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Grammar Quirks: Mikita Brottman on Writing Clearly

Mikita Brottman, author of Couple Found Slaindiscusses the grammar quirks she incorporates into her writing. 

By
Mikita Brottman, writing for
2-minute read

Grammar Girl: What’s your favorite word and why?

Mikita Brottman: I don’t have a single favorite. Words with an X or Q in them are always appealing. I also like words with Latin prefixes or suffixes—I like the logic of the system. And I was thinking earlier this morning about how much I like the word “creeper.”

GG: What’s a word you dislike (either because it’s overused or misused) and why?

MB: Words and phrases that annoy me at the moment are “robust,” “equity,” “utilize,” “modality,” and “functionality.” They’re clumsy, awkward, confusing attempts to express very simple concepts.

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GG: What word will you always misspell?

MB: “Embarrass” is a tough one.

I like words with Latin prefixes or suffixes—I like the logic of the system.

GG: What word (or semblance of a word) would you like to see added to the dictionary? Why?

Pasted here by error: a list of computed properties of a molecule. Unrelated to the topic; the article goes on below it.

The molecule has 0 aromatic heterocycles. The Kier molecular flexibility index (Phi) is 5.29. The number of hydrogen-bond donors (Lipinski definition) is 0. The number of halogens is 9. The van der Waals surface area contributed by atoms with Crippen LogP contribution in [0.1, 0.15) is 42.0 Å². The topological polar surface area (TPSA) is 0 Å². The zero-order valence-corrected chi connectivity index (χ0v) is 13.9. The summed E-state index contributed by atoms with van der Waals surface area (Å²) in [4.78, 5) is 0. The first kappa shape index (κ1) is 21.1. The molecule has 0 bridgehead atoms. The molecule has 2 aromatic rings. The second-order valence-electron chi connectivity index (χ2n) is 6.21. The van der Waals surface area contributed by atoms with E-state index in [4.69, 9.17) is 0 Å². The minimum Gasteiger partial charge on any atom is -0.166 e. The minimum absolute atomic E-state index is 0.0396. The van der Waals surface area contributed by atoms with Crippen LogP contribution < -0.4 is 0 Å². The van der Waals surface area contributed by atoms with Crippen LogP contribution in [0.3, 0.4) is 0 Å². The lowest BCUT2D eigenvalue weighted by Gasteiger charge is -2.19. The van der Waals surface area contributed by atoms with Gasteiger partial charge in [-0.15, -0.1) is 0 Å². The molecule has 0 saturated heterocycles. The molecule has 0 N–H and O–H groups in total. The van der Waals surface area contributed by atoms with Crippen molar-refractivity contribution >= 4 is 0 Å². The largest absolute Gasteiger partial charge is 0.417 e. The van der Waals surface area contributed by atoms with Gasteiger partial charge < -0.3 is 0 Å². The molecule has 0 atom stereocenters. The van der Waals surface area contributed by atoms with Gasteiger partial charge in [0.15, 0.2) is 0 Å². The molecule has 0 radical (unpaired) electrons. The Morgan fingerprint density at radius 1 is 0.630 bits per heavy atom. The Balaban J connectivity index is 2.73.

MB: A word for the letdown you feel when you taste something and it’s an artificial version of the real thing (eg. fake cream, processed cheese, instant coffee, etc). 

GG: Any grammar pet peeves we should know about?

MB:   It’s not a pet peeve, but it always bothers me when a writer can’t picture what they’re saying. Dangling modifiers, mixed metaphors, abstract nouns, cliches, lack of precision—these all impede clarity.

It always bothers me when a writer can’t picture what they’re saying. Dangling modifiers, mixed metaphors, abstract nouns, cliches, lack of precision—these all impede clarity.

GG: Do you have a favorite quote or passage from an author you’d like to share?

MB: “Although we read with our minds, the seat of artistic delight is between the shoulder blades. That little shiver behind is quite certainly the highest form of emotion … Let us worship the spine and its tingle.” Vladimir Nabokov.

GG: What grammar, wording, or punctuation problem did you struggle with this week?

MB: I always struggle with getting the rhythm of my sentences right. And once I’ve fixed the rhythm, how do I vary that rhythm as the paragraph unfolds?